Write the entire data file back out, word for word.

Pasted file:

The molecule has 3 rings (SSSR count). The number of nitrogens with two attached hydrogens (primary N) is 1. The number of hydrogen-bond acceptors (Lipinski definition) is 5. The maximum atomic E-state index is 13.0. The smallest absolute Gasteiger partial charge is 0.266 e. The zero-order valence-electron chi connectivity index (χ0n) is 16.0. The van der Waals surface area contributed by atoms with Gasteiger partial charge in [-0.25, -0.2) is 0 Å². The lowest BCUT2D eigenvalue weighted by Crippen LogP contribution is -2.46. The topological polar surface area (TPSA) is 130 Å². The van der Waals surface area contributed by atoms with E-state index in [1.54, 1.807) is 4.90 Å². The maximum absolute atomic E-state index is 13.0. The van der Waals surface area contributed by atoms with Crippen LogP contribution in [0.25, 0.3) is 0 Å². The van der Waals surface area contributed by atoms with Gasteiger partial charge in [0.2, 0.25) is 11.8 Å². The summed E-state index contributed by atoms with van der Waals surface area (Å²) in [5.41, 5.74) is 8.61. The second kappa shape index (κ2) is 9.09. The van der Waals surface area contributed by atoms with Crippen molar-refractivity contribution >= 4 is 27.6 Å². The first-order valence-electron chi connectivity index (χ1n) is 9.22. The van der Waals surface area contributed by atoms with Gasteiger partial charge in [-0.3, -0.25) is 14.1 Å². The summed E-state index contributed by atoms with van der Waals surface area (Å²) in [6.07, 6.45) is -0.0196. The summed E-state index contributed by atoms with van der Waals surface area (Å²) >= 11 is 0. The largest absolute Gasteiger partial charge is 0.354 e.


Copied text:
The molecule has 3 rings (SSSR count). The number of nitrogens with two attached hydrogens (primary N) is 1. The number of hydrogen-bond acceptors (Lipinski definition) is 5. The maximum atomic E-state index is 13.0. The smallest absolute Gasteiger partial charge is 0.266 e. The zero-order valence-electron chi connectivity index (χ0n) is 16.0. The van der Waals surface area contributed by atoms with Gasteiger partial charge in [-0.25, -0.2) is 0 Å². The lowest BCUT2D eigenvalue weighted by Crippen LogP contribution is -2.46. The topological polar surface area (TPSA) is 130 Å². The van der Waals surface area contributed by atoms with E-state index in [1.54, 1.807) is 4.90 Å². The maximum absolute atomic E-state index is 13.0. The van der Waals surface area contributed by atoms with Crippen LogP contribution in [0.25, 0.3) is 0 Å². The van der Waals surface area contributed by atoms with Gasteiger partial charge in [0.2, 0.25) is 11.8 Å². The summed E-state index contributed by atoms with van der Waals surface area (Å²) in [5.41, 5.74) is 8.61. The second kappa shape index (κ2) is 9.09. The van der Waals surface area contributed by atoms with Crippen molar-refractivity contribution >= 4 is 27.6 Å². The first-order valence-electron chi connectivity index (χ1n) is 9.22. The van der Waals surface area contributed by atoms with Gasteiger partial charge in [-0.3, -0.25) is 14.1 Å². The summed E-state index contributed by atoms with van der Waals surface area (Å²) in [6.07, 6.45) is -0.0196. The summed E-state index contributed by atoms with van der Waals surface area (Å²) >= 11 is 0. The largest absolute Gasteiger partial charge is 0.354 e.